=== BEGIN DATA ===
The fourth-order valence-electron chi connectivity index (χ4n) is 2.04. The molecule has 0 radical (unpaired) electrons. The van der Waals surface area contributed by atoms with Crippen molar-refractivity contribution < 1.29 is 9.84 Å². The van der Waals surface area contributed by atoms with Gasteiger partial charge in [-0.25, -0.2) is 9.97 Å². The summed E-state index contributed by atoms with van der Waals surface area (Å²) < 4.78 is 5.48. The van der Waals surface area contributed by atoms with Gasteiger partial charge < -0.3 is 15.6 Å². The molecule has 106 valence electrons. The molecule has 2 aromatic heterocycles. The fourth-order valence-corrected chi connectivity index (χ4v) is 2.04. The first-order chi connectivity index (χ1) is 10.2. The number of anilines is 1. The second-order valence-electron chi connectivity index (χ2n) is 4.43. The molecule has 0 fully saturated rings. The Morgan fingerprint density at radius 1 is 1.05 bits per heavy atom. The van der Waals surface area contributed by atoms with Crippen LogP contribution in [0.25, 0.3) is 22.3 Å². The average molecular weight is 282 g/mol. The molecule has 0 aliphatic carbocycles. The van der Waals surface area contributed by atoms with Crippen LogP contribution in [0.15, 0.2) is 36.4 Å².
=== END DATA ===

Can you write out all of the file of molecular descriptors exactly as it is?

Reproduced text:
The fourth-order valence-electron chi connectivity index (χ4n) is 2.04. The molecule has 0 radical (unpaired) electrons. The van der Waals surface area contributed by atoms with Crippen molar-refractivity contribution < 1.29 is 9.84 Å². The van der Waals surface area contributed by atoms with Gasteiger partial charge in [-0.25, -0.2) is 9.97 Å². The summed E-state index contributed by atoms with van der Waals surface area (Å²) < 4.78 is 5.48. The van der Waals surface area contributed by atoms with Gasteiger partial charge < -0.3 is 15.6 Å². The molecule has 106 valence electrons. The molecule has 2 aromatic heterocycles. The fourth-order valence-corrected chi connectivity index (χ4v) is 2.04. The first-order chi connectivity index (χ1) is 10.2. The number of anilines is 1. The second-order valence-electron chi connectivity index (χ2n) is 4.43. The molecule has 0 fully saturated rings. The Morgan fingerprint density at radius 1 is 1.05 bits per heavy atom. The van der Waals surface area contributed by atoms with Crippen LogP contribution in [0.25, 0.3) is 22.3 Å². The average molecular weight is 282 g/mol. The molecule has 0 aliphatic carbocycles. The van der Waals surface area contributed by atoms with Crippen LogP contribution in [0.15, 0.2) is 36.4 Å².